What can Air France-KLM expect by joining ITA Airways (formerly Alitalia)?

Après sa longue histoire mouvementée avec Alitalia, Air France-KLM s

Having far exceeded the planned schedule, the Italian government finally decided a few days ago on the future of ITA Airways. It was the consortium formed by Air France-KLM, Delta Air Lines and the Certares Management fund that won ahead of Lufthansa and the shipowner MSC, thus entering a period of exclusive negotiations to repurchase part of the company’s capital from the Italian State. Beyond the reversal of the situation, Lufthansa and MSC have long been the favorites, this decision raises questions about the future role of the French group in the transaction and then the control of ITA Airways, and about the profits that it will be able to obtain. . And the answers are far from obvious, as was the case with Air France, which sought to take control of Alitalia for nearly 20 years.

What role of Air France-KLM in the transaction?

In the hours after the announcement from the Italian Ministry of Economy and Finance, Air France-KLM clarified the role it would play in the future merger with ITA Airways. For now, and like Delta Air Lines, the French group is only positioned as a commercial and operational partner. The financial dimension, and therefore the investment, must be provided by the Certares Management investment fund.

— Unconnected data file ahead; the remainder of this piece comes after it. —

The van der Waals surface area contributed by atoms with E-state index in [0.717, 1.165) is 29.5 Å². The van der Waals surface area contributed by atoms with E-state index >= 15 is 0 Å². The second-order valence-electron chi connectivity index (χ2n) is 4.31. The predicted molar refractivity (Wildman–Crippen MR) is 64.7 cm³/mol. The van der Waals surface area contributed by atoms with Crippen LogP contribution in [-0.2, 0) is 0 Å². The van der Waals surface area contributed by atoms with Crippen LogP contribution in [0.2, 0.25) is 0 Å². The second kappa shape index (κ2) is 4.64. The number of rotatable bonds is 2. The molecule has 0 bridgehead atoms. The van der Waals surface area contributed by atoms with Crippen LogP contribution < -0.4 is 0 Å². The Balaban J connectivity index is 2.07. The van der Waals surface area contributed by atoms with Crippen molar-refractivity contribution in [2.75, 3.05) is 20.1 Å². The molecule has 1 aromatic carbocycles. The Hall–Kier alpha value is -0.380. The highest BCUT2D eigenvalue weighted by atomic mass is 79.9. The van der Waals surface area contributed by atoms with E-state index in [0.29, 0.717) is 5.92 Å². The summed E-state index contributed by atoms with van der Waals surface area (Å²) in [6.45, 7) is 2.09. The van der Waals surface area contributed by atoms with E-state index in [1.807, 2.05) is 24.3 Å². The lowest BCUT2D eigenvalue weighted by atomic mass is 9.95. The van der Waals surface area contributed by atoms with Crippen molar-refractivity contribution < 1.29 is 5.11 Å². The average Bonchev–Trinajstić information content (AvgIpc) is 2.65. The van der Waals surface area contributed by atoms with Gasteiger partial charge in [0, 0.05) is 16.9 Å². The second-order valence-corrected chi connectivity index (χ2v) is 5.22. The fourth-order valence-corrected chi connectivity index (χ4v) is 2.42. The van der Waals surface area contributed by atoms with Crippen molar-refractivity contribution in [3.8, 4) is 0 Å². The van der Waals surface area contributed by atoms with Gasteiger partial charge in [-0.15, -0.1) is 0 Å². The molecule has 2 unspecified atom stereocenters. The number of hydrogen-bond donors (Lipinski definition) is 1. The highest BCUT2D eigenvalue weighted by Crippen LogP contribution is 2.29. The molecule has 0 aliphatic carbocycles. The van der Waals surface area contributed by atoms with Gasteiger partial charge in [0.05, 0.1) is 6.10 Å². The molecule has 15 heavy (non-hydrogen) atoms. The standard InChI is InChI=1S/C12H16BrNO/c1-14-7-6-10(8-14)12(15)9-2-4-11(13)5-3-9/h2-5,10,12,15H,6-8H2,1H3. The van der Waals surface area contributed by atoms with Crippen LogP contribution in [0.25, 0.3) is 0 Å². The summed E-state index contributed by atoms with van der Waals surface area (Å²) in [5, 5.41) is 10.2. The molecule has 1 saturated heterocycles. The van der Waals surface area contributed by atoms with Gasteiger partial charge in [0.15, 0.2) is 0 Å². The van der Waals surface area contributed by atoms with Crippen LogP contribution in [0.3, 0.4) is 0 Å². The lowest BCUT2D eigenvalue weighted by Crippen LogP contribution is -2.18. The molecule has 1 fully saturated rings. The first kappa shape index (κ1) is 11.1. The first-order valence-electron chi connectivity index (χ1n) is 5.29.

Therefore, Air France-KLM would not make any investment on its own. This solves, at least for the moment, the problem of the straitjacket imposed by Brussels in exchange for state aid received during the crisis: the group cannot acquire more than 10% of a company in the sector until it has repaid 75 % of sums received. It is now around 67% and aims to reach this goal by the end of the year.

Will Air France-KLM be able to enter the capital afterwards?

A future investment by Air France-KLM remains entirely possible, even likely. In its press release, the group states that “it could consider acquiring a minority stake in ITA in the medium term”.

This option could even be necessary for the consortium to become the majority shareholder of ITA Airways, points out an expert in the sector. In fact, to maintain its status as a European carrier, an airline must keep at least 51% of its capital in the hands of European players. However, Certares and Delta Air Lines are American. Except for a setup, with a “European” investment vehicle, they need an Air France-KLM stake to pass the 49% bar.

This configuration, therefore, seems to indicate a scenario with a gradual acquisition. An eventuality that is foreseen in the decree of the Italian government. And if, as indicated by the Italian press, the objective of the consortium is to acquire 56% of the capital of ITA Airways for 600 million euros, the French group will have to commit in the long term with at least 11%.

Can the state raise a problem?

One of the unknowns in this dossier is the role that the Italian State will play in the company in the future. Today, ITA Airways is a fully public company, created by the Italian state last year to succeed bankrupt Alitalia. In its privatization decree, the Italian Ministry of Economy and Finance indicates its desire to maintain “a non-controlling minority stake in ITA and ensures the definition of appropriate governance arrangements”. In the long term, a complete withdrawal is also envisaged. Rome therefore seems to want to be content with a controlling role.

However, the Italian state will retain a significant stake and, again according to the Italian press, will continue to hold two of the five seats on the company’s future board of directors. It also rejected the offer of 850 million euros from MSC and Lufthansa that aimed to buy 80% of the capital. In these times of high inflation, you might want to put pressure on wages or ticket prices, for example.